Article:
The start of a new year fills most with hope to take on the many challenges through the year and while the start of 2020 (and the new decade) — at least the first two months — was no different for the Indian startup ecosystem, the months that followed must have exhausted all that hope.
Exuberance and optimism were flourishing among the various stakeholders ranging from founders to venture capitalists in January and much of February, before the coronavirus pandemic dashed all hopes and made a dent in the world economy so deep that today the top economies in the world are in a recessionary phase.
The inflow of mega funding rounds such as OYO ($807 Mn), ReNew Power ($450 Mn), FirstCry ($296 Mn) and others uplifted the overall value of capital inflow in Q1 2020 compared to the previous quarter, indicating that the macro outlook of the first quarter remained largely un-impacted by the Covid-19 outbreak, but when you look at the capital inflow without the outlier funding (which are the high ticket investments) the total funding raised by Indian startups in Q1 2020 ($3.3 Bn) plunged by 10% compared to the previous quarters — $3.69 Bn.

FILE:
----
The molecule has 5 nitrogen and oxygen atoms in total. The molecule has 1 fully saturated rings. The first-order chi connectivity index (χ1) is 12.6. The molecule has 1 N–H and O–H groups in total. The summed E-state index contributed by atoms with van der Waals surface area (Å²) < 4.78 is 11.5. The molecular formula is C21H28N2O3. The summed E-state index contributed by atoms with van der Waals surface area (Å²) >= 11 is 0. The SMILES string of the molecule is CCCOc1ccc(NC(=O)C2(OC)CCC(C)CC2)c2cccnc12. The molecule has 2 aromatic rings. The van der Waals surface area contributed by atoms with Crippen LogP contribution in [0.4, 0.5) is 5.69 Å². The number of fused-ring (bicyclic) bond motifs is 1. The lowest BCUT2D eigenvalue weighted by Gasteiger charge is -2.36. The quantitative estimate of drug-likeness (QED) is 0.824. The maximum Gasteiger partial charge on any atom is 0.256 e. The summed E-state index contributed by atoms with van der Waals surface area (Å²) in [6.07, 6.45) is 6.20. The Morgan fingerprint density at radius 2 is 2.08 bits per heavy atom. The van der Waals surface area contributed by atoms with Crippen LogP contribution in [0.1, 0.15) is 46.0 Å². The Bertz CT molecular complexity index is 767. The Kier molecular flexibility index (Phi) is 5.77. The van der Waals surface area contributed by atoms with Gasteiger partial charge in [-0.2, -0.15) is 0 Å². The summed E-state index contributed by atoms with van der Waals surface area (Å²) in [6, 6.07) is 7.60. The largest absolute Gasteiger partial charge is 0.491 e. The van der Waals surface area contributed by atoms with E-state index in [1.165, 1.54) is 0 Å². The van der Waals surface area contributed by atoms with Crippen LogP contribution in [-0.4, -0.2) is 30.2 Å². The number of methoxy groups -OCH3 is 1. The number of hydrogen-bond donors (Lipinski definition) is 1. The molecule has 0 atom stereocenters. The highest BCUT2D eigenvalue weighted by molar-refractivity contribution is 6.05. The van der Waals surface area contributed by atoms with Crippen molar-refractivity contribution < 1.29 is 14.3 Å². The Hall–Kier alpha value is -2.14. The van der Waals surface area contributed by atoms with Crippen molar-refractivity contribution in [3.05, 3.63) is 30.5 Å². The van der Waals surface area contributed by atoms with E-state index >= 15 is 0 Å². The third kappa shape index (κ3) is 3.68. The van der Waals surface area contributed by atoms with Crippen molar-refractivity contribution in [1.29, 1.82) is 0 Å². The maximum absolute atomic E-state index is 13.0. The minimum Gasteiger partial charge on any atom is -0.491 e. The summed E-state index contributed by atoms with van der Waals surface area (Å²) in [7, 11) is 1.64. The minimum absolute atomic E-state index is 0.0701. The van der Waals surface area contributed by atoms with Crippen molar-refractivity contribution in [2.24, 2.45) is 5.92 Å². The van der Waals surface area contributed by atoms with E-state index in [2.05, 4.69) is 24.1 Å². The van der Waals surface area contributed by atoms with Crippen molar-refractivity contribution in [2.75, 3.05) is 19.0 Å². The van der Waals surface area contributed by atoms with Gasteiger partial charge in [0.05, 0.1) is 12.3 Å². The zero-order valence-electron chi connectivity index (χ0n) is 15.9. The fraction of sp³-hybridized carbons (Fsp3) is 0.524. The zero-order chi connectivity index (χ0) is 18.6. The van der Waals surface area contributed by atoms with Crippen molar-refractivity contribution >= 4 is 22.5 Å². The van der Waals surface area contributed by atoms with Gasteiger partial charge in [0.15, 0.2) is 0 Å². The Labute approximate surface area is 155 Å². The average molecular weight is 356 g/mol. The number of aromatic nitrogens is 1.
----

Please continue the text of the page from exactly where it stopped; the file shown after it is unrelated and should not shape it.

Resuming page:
This was a sign of things to come. The outbreak of Covid-19 pushed India into a stringent lockdown which resulted in the depletion of overall business confidence not only in startups but the economy as a whole. Between February and March 2020, the purchasing manager index (PMI) manufacturing an important economic indicator to determine overall business confidence, plunged from 54.5 (February 2020) to 51.8 (March 2020), furthermore in April 2020, the index shed 23.4 points tumbling down to 27.4, the sharpest deterioration since the data collection began over 15 years ago. Similarly, the PMI for the service sector tumbled to 5.4 in April 2020 from 49.3 in the previous month, well below the market expectations of 40.0.
However, given the flexibility which technology-enabled businesses enjoy, the resilience of some new-age sectors such as hyperlocal ecommerce, edtech, online gaming and digital media managed to carve out some growth. But the question remains will this be enough to facilitate commensurate growth in investor confidence in the coming quarters, which is crucial for the economy as a whole?